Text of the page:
History is a great teacher – especially when creatively interpreted. Roscoe Pound was one of the many luminary deans of the Harvard Law School. He served from 1916 to 1936, and without ever having studied law! He was a PhD botanist from Nebraska.
In 1922 Roscoe Pound and others undertook a detailed quantitative study of crime reporting in Cleveland newspapers for a month in 1919. Column inch counts were used to show in the first half of the month the total amount of space given to reporting crime was 925 inches, whereas in the second half it was 6,642 inches. This was in spite the fact that the number of crimes reported had only increased from 345 to 363. They concluded that although the City's much publicised "crime wave" was largely fictitious and manufactured by the press.
As to the relevance of Pound's pioneering research to law firm mergers? It seems to me the more the media carry stories and spread rumours, the more self-fulfilling these become. Witness today's AmLaw Daily report on yet another Linklaters in Australia story: http://amlawdaily.typepad.com/amlawdaily/2012/02/links-aar.html.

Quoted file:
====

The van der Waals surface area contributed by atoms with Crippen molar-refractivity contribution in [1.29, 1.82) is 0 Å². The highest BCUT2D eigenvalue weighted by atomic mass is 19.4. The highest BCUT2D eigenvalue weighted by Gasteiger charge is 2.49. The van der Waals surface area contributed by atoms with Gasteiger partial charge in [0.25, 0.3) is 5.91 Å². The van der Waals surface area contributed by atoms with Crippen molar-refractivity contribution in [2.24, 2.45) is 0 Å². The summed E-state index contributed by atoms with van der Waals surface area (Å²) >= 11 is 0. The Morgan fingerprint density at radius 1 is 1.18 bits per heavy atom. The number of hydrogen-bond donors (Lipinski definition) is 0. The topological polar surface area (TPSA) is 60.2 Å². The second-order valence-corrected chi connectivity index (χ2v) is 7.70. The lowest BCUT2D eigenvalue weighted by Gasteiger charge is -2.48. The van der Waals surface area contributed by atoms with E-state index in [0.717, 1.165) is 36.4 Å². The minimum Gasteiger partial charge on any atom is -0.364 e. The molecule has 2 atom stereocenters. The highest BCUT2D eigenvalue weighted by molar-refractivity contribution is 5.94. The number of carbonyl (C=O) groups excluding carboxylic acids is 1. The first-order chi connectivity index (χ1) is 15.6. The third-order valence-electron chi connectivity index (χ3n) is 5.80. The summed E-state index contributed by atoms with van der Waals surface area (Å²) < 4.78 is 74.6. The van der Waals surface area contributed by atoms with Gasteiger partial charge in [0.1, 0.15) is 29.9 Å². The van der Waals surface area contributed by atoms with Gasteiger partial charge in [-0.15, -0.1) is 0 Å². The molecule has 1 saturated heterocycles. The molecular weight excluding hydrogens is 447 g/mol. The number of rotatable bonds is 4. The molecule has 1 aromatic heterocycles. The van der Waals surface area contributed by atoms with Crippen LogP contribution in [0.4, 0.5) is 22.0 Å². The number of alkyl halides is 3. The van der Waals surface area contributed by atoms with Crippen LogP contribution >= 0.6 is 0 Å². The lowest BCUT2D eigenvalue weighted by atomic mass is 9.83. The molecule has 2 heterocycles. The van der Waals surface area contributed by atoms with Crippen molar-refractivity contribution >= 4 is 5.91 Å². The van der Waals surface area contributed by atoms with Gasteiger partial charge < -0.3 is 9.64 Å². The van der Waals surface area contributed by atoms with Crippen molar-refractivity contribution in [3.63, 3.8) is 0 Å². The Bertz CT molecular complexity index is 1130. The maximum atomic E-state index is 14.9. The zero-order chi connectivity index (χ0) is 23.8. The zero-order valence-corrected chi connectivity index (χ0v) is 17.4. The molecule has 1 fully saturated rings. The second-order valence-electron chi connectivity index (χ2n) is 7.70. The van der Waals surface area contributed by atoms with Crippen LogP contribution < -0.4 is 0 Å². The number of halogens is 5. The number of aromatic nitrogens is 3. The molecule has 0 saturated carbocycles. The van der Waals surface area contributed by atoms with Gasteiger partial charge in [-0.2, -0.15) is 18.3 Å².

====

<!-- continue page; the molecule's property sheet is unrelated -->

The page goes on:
Not that I am offering an opinion on the veracity of today's Linklaters-AAR story; I simply do not know. "Links" has been the subject of rumours in Australia since the late 1990s.
So, is there any new angle in this particular story? 'Yes' is the answer because of the relatively small number of Australian law firms available and willing to merge with a UK or US firm. Our posts in recent weeks, http://www.beatonglobal.com/blog/2012/02/headline-a-risky-first-for-herbert-smith/, http://www.beatonglobal.com/blog/2012/02/odds-are-the-american-law-firms-will-win-in-australia/ and http://www.beatonglobal.com/blog/2012/01/why-american-law-firms-will-accelerate-asian-strategies/ point to race that is taking place.
Roscoe Pound's findings are going to prove self-fulfilling for Australian law firm globalisation, but not because of media reporting. The reasons lie in Australia's strategic place in the Asian century.